Voice Tech Adoption Reaches Beyond Smart Homes to Autos

Together, Amazon and Google claim about 85 percent of the smart speakers currently installed in U.S. households. In the wake of a successful holiday shopping season, the number of smart speakers in the U.S. has climbed to around 119 million. And while Amazon and Google battled for dominance at CES with voice assistant support featured in a growing array of devices and services, a new survey from Voicebot.ai suggests that voice assistants may be more habit-forming in vehicles than via smartphones. The voice tech publication found that 77 million adults use such assistants in their vehicles at least monthly, and companies are taking notice.

By comparison, the Voicebot survey found that 45.7 million adults use voice assistants on their smart speakers. There are a few reasons for this difference in numbers:
“Way more people own cars than smart speakers,” explains Recode. “Voice tech in cars has been around since 2004 when IBM launched voice-controlled navigation in Hondas — giving it a decade’s head start over smart speakers (Alexa was released in 2014).” Additionally, vehicles “are arguably one of the best use cases for voice technology, since driving prohibits — or should, at least — people from using touchscreens.”

Since smartphones have near universal adoption — and assistants such as Siri and Google Assistant are featured in iPhones and Android phones, respectively — more than 90 million consumers access the assistants at least once a month. However, Voicebot suggests that car voice tech may be more habit-forming.

“Of those who’ve used voice assistants in their cars, 68 percent do so monthly,” notes Recode. “That’s compared with 62 percent monthly usage among smartphone voice assistant users. Smart speakers have the highest rate of voice assistant monthly usership — 79 percent — but that’s not surprising as voice is the only way with which to communicate with speakers.”

As the popularity of voice tech continues to grow, automotive should become a major market sector. And an increasing number of today’s cars are rolling off the assembly lines featuring built-in versions of Apple’s CarPlay or Android Auto. Google Assistant support was unveiled for a number of vehicle devices on display at CES — including JBL’s $60 Link Drive and Anker’s $50 Roav Bolt —  and Amazon debuted Echo Auto in September (its in-vehicle accessory that makes it easier to integrate Alexa into any automobile, regardless of whether the automaker included voice tech support).

According to Digital Trends (which published an extensive list of Alexa-supported products at CES), Amazon’s voice assistant will appear via dashboards, infotainment and navigation systems through new offerings from companies such as Abalta, Boss Audio, Luxoft, Qualcomm, Telenav and others.

In addition to new autonomous vehicles and the integration of voice tech, the automotive booths at CES 2019 featured companies aiming to make vehicles smarter with a variety of solutions. Samsung, for example, is looking to bring its virtual assistant Bixby to cars. At CES, the company announced its updated 2019 Digital Cockpit, a collaboration with subsidiary Harman, that promises to deliver more intelligence through AI and onboard cameras that recognize drivers and passengers to manage seating, lighting, audio and various safety features.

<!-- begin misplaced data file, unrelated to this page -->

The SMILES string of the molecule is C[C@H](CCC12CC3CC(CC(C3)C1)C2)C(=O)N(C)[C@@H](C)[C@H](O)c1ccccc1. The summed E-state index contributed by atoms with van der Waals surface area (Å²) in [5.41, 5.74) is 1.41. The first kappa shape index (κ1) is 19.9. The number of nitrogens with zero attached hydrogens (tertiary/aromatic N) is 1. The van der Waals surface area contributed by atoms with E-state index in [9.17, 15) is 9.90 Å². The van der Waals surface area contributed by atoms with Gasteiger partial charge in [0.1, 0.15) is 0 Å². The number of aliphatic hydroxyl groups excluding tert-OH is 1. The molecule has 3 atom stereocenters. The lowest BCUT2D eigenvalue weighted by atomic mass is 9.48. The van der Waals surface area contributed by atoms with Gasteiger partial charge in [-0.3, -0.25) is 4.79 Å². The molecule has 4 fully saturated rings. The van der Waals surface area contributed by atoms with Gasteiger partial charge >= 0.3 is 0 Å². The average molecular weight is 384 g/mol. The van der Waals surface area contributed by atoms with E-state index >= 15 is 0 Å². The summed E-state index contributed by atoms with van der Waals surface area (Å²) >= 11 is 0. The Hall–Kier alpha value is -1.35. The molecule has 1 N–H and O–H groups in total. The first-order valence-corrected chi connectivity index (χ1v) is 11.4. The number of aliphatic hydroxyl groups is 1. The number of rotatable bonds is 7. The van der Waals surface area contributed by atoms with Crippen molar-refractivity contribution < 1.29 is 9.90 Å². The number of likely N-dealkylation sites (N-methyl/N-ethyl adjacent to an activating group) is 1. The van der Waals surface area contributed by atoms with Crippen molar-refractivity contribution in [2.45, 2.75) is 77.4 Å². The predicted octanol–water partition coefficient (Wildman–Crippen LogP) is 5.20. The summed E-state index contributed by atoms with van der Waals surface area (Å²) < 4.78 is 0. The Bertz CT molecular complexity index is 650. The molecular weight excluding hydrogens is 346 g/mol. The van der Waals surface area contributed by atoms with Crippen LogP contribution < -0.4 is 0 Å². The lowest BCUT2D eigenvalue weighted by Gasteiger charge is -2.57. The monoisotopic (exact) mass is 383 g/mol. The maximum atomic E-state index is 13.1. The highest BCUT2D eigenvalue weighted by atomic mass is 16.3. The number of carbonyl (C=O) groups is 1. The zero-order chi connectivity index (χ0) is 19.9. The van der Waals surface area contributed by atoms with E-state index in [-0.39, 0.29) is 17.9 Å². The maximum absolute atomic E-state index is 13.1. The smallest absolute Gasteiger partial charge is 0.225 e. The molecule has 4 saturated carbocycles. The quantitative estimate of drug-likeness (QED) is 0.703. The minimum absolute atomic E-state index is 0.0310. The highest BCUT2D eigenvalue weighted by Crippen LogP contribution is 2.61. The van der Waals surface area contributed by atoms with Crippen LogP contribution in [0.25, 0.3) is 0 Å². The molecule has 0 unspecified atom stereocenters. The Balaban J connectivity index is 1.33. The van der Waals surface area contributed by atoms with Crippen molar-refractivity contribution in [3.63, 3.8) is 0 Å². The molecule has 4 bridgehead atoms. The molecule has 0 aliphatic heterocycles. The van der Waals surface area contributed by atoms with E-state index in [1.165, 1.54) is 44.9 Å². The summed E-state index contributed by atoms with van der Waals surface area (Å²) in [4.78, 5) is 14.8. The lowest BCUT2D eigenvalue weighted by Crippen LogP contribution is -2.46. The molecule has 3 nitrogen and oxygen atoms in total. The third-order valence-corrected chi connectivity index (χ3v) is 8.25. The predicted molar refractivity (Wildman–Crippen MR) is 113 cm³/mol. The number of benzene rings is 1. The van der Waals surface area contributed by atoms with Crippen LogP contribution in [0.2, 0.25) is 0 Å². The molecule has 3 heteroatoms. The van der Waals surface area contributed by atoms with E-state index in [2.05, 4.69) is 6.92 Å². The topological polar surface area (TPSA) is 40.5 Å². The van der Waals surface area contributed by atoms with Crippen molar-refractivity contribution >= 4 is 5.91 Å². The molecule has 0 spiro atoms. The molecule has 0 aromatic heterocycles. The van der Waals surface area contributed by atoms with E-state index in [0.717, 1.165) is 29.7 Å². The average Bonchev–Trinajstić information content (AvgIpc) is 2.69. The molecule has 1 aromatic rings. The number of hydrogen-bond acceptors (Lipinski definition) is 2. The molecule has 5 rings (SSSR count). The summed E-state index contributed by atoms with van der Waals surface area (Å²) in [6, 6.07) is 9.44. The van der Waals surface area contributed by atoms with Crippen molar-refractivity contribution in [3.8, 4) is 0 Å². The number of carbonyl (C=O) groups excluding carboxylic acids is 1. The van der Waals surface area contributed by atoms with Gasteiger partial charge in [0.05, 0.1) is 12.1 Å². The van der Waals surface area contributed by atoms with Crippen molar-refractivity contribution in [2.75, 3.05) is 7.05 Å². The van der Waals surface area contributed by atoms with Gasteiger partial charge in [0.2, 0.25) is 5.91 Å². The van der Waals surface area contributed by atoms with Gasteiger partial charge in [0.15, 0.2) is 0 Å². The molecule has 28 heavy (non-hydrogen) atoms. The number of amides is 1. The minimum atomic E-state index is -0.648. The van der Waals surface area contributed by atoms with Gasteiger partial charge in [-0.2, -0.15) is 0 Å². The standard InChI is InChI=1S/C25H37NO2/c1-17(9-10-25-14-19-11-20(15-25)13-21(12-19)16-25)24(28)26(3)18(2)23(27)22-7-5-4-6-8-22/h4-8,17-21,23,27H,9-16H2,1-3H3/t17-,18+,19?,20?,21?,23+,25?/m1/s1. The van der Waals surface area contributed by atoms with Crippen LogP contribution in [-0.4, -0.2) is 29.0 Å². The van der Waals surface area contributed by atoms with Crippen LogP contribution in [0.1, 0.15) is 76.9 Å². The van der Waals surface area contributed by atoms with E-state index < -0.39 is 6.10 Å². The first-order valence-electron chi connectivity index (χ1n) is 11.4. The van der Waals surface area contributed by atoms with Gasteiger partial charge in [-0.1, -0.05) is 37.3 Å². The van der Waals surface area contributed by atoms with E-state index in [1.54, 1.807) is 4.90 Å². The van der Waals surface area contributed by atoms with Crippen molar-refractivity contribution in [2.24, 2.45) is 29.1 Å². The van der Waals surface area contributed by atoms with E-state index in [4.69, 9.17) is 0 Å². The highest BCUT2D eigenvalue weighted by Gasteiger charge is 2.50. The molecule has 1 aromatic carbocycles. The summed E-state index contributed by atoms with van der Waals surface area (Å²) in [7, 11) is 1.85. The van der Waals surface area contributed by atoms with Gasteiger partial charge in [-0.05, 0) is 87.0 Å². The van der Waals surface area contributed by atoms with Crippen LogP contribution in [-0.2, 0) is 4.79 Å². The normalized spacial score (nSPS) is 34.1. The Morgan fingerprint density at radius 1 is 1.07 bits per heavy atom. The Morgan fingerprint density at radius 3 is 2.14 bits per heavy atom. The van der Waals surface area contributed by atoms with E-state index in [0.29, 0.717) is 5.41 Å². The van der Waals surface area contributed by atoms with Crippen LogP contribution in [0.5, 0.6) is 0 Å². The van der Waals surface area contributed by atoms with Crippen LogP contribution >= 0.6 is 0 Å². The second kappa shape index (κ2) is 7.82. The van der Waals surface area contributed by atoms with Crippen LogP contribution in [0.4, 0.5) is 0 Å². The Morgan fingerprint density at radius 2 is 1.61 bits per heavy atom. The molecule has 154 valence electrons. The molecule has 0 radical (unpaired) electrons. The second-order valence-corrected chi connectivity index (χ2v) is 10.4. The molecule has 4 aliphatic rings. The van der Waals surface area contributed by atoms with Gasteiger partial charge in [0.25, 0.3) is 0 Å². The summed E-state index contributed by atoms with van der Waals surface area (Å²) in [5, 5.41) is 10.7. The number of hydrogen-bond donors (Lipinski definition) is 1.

“Thanks to new integrations,” reports VentureBeat, “Samsung says that Bixby can, with a Digital Cockpit-equipped car, do things like report fuel levels and set the temperature on command.” Unlike Amazon’s aftermarket solution, “Bixby is built into cars with the Digital Cockpit.”

Nvidia introduced its Drive AutoPilot at CES, which TechCrunch describes “a reference platform that automakers can use to bring more sophisticated automated driving features into their production vehicles.”

The Drive AutoPilot system offers over-the-air software updates and intends to improve advanced driver assistance systems. “It enables highway merging, lane changes, lane splits, pedestrian and cyclist detection, parking assist, and personal mapping as well as in-cabin features like driver monitoring, AI copilot capabilities, and advanced in-cabin visualization of the vehicle’s computer vision system.”

During its CES press conference, Qualcomm announced its third-gen Snapdragon Automotive Cockpit Platform, the company’s “latest AI-centric platform for building in-car experiences that include everything from voice-driven interfaces to good-old navigation systems, all with modern visual interfaces,” notes TechCrunch. The platform “includes the Qualcomm Hexagon Processor, an accelerator for running machine learning models for use cases like natural language processing and object classification, as well as Qualcomm Vision camera sensors and computer vision hardware.”

Related:
The Holidays Ushered In a Smart Speaker Explosion Starring Amazon’s Alexa and Google’s Assistant, Recode, 1/8/19
With New Integrations, Google Assistant Makes Big Push for Dominance at CES 2019, Digital Trends, 1/8/19
The Race to Create the Coolest Smart Home Devices Is Hotter Than Ever, The New York Times, 1/15/19
The Best Car Tech of CES 2019, ExtremeTech, 1/11/19